Cycling has long been a popular mode of transportation and recreation in Europe, and its popularity has grown rapidly in the U.S. Interestingly, there seems to be a widely held perception that cycling in Europe is significantly safer than in America. Intuitively, that makes sense. Across much of Europe, cycling is deeply ingrained in the local culture, and many cities have a robust cycling infrastructure; however, the same cannot be said for most of America. In addition, cycling on the streets is accepted as the norm by European motorists. In contrast, many motorists in America view bicyclists as obstacles that do not belong on the roads.
But is this perception of safety true? It will likely surprise many, but compelling statistics suggest it is not.
For instance, examining cycling deaths per million inhabitants in the European Union and the U.S. reveals that the fatality rate in the U.S. is in line with many of the countries in the E.U. by that metric. According to the European Road Safety Observatory: Facts and Figures – Cyclists – 2021, from 2017 to 2019, Romania had 9.7 cyclist fatalities per million inhabitants, which ranked it as the most dangerous country in the E.U. Compare that with the U.S. over that time period based on extrapolating 2019 crash data and population, which results in a fatality rate of roughly 7.7. That puts the U.S. between Belgium (7.6) and the Netherlands (8.5). Of course, the number of bicycle trips and bicycle kilometers traveled to play a role in the fatality rate per inhabitant. Still, even so, the U.S. rate is not an extreme outlier as the perception of bicycling in the U.S. would suggest.
Similarly, the number of annual cycling deaths does not support the perception that cycling in the U.S. is significantly more treacherous than in the E.U. Since 2010, the number of annual cycling deaths in the E.U. has fluctuated between 1,900 and 2,100. In the U.S., that number has steadily increased from about 873 in 2011 to 1,260 in 2020, but that is still well behind the E.U. Thus, there are nearly twice as many annual cycling deaths in the E.U. than in the U.S.. Still, the E.U. does not have twice the population of the U.S. – 447.7 million inhabitants in the E.U. versus 329.1 in the U.S.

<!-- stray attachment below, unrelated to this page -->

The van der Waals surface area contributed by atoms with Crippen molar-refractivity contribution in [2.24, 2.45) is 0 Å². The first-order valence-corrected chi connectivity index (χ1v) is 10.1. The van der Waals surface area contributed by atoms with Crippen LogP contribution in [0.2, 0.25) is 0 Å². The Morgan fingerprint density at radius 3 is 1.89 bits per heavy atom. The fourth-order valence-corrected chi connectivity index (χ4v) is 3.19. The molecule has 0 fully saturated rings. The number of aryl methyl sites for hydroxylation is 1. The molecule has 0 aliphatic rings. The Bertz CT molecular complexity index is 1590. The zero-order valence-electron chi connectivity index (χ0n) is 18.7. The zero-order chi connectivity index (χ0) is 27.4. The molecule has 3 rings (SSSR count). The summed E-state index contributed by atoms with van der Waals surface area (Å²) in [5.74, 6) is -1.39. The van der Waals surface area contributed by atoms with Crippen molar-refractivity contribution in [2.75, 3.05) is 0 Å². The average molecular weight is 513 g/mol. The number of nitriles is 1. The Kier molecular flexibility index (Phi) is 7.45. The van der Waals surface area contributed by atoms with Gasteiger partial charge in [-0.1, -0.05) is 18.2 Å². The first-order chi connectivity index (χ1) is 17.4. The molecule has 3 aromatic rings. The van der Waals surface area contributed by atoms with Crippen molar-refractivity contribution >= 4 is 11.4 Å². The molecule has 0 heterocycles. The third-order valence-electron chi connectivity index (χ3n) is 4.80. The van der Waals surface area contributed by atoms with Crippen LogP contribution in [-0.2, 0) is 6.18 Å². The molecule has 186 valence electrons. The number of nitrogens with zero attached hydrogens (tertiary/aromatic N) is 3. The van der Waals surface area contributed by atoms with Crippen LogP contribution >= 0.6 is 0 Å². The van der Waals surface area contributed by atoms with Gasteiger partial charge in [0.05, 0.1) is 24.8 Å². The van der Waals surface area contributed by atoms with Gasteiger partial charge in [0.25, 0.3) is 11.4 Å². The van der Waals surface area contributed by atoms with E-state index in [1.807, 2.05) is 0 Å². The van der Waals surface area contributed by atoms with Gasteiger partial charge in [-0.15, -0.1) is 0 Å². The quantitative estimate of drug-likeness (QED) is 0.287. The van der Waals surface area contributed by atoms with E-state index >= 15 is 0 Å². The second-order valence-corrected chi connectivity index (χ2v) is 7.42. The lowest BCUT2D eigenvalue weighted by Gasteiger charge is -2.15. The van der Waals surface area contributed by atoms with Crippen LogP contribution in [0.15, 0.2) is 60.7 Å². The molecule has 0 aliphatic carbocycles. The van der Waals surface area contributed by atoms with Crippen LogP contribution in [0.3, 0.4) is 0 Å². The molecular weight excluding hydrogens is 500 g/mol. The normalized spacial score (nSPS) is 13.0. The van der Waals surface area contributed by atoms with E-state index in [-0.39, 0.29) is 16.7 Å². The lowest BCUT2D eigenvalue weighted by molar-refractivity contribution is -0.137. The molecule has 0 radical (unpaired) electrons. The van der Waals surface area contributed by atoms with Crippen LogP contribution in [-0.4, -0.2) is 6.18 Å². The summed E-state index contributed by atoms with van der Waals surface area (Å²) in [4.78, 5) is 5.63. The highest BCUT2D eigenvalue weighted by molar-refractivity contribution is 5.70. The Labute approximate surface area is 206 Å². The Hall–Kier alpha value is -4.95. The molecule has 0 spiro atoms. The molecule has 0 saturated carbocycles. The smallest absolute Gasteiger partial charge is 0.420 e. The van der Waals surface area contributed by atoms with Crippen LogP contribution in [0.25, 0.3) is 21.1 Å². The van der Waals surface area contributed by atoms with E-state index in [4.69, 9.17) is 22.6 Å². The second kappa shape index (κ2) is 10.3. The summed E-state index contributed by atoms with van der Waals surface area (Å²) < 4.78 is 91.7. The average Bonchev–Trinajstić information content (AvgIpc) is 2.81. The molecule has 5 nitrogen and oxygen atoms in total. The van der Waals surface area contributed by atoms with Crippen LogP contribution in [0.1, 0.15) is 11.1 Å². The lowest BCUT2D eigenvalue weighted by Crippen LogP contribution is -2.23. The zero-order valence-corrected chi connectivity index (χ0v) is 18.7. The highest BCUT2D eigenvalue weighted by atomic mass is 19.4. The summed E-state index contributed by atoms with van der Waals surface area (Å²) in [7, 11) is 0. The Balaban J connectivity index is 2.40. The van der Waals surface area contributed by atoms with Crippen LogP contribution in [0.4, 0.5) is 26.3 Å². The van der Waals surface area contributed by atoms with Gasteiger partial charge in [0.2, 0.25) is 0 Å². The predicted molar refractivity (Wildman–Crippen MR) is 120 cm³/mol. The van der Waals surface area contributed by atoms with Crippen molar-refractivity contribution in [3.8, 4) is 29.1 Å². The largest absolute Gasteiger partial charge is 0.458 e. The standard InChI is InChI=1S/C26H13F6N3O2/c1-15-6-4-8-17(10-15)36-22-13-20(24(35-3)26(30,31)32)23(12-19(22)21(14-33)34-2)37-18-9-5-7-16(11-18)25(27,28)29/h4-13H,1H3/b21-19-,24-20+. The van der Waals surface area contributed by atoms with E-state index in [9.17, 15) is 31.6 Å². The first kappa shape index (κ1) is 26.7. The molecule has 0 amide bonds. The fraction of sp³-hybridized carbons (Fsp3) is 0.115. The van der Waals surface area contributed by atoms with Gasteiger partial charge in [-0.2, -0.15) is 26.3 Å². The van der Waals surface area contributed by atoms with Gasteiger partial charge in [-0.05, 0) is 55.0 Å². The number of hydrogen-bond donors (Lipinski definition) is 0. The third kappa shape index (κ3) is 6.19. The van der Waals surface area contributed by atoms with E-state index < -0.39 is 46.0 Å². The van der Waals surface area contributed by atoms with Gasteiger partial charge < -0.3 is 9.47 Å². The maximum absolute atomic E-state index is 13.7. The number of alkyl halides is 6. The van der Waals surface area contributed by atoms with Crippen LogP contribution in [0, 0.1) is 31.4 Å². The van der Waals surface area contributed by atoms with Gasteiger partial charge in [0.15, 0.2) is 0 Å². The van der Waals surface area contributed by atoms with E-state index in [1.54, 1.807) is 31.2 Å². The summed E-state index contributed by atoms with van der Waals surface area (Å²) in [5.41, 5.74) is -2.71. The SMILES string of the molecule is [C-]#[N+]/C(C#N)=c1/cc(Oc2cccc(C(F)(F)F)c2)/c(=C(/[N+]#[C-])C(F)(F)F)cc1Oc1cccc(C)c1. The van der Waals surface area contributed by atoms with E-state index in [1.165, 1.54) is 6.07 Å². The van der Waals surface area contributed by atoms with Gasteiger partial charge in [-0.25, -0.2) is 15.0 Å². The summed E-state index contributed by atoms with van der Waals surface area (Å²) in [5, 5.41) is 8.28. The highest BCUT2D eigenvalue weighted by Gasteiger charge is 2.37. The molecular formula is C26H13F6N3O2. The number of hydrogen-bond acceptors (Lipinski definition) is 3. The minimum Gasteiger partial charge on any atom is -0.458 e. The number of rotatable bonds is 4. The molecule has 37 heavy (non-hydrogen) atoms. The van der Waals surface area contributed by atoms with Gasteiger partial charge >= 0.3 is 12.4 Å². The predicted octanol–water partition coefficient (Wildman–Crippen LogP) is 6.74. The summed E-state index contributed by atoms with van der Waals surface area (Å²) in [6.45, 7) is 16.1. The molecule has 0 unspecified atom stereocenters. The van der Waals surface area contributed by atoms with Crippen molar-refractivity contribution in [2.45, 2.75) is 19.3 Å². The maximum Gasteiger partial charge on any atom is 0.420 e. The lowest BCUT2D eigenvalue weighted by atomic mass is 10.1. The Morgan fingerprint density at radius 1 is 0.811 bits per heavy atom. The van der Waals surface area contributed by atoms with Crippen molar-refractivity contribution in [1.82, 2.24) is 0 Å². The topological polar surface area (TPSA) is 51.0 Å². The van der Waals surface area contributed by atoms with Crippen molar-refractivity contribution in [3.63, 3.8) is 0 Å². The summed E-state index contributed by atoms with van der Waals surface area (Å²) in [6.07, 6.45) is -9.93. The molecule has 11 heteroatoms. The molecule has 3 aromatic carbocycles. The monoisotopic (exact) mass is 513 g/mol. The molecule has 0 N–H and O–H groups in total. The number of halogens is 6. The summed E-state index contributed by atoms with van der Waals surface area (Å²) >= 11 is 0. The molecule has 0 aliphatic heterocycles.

Deaths per kilometer traveled is another statistic commonly used for comparison purposes. Researchers compiled data on this statistic for the Netherlands, Denmark, Germany, the United Kingdom, and the U.S. from 2004 to 2008. The E.U. countries studied represent only 4 of the 27 total member nations. Despite only a small fraction of the entire E.U., the four E.U. countries’ combined deaths per 100 million kilometers cycled totaled 13.1. That is more than double the U.S. rate of 5.5 over the same time period. Once again, the data does not support the perception that the E.U. is far safer for cyclists than the U.S.
These statistics do not conclusively prove that cycling in the U.S. is safer than in the E.U. There are plenty of facts and figures that indicate the opposite is true. But the foregoing discussion serves as a warning not to make sweeping characterizations.
The E.U. is home to some of the safest and most welcoming cycling nations anywhere, such as the Netherlands, Sweden, and Germany. Still, it also includes some relatively inhospitable countries for cyclists, such as Romania, Poland, and Bulgaria.
Similarly, in the U.S., there are states such as Massachusetts, Oregon, and Washington that are cycling meccas. Still, there are also states where bicyclists put their life at risk on every ride, such as Louisiana, Arizona, and especially Florida, which has the dubious distinction of being the longtime holder of the crown for being the deadliest state in the country for bicyclists.